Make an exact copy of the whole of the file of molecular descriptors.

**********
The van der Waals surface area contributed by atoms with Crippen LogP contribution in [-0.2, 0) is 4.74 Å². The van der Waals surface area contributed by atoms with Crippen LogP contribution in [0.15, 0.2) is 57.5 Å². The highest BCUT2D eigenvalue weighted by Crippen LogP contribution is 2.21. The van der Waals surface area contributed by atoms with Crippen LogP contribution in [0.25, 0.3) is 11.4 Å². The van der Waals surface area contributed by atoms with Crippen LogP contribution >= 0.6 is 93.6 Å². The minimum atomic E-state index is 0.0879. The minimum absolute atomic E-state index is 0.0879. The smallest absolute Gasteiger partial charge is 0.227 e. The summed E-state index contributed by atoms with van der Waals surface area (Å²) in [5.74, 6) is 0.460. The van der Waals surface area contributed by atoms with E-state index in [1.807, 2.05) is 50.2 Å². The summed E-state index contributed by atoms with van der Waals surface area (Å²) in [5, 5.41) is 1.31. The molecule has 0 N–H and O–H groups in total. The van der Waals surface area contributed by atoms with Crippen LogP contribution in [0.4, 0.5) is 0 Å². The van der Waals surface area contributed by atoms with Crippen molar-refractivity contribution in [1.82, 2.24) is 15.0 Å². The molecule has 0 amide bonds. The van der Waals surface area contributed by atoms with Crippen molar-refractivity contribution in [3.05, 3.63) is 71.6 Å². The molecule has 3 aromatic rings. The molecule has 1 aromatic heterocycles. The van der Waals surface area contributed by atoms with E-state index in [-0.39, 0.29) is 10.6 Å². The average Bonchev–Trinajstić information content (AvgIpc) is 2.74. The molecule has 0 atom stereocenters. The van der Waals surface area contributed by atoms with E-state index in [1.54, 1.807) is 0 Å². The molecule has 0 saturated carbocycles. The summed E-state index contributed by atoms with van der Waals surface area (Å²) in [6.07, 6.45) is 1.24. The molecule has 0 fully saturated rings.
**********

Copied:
The van der Waals surface area contributed by atoms with Crippen LogP contribution in [-0.2, 0) is 4.74 Å². The van der Waals surface area contributed by atoms with Crippen LogP contribution in [0.15, 0.2) is 57.5 Å². The highest BCUT2D eigenvalue weighted by Crippen LogP contribution is 2.21. The van der Waals surface area contributed by atoms with Crippen LogP contribution in [0.25, 0.3) is 11.4 Å². The van der Waals surface area contributed by atoms with Crippen LogP contribution >= 0.6 is 93.6 Å². The minimum atomic E-state index is 0.0879. The minimum absolute atomic E-state index is 0.0879. The smallest absolute Gasteiger partial charge is 0.227 e. The summed E-state index contributed by atoms with van der Waals surface area (Å²) in [5.74, 6) is 0.460. The van der Waals surface area contributed by atoms with E-state index in [1.807, 2.05) is 50.2 Å². The summed E-state index contributed by atoms with van der Waals surface area (Å²) in [5, 5.41) is 1.31. The molecule has 0 N–H and O–H groups in total. The van der Waals surface area contributed by atoms with Crippen LogP contribution in [0.4, 0.5) is 0 Å². The van der Waals surface area contributed by atoms with Crippen molar-refractivity contribution in [1.82, 2.24) is 15.0 Å². The molecule has 0 amide bonds. The van der Waals surface area contributed by atoms with Crippen molar-refractivity contribution in [3.05, 3.63) is 71.6 Å². The molecule has 3 aromatic rings. The molecule has 1 aromatic heterocycles. The van der Waals surface area contributed by atoms with E-state index in [-0.39, 0.29) is 10.6 Å². The average Bonchev–Trinajstić information content (AvgIpc) is 2.74. The molecule has 0 atom stereocenters. The van der Waals surface area contributed by atoms with E-state index in [1.54, 1.807) is 0 Å². The molecule has 0 saturated carbocycles. The summed E-state index contributed by atoms with van der Waals surface area (Å²) in [6.07, 6.45) is 1.24. The molecule has 0 fully saturated rings.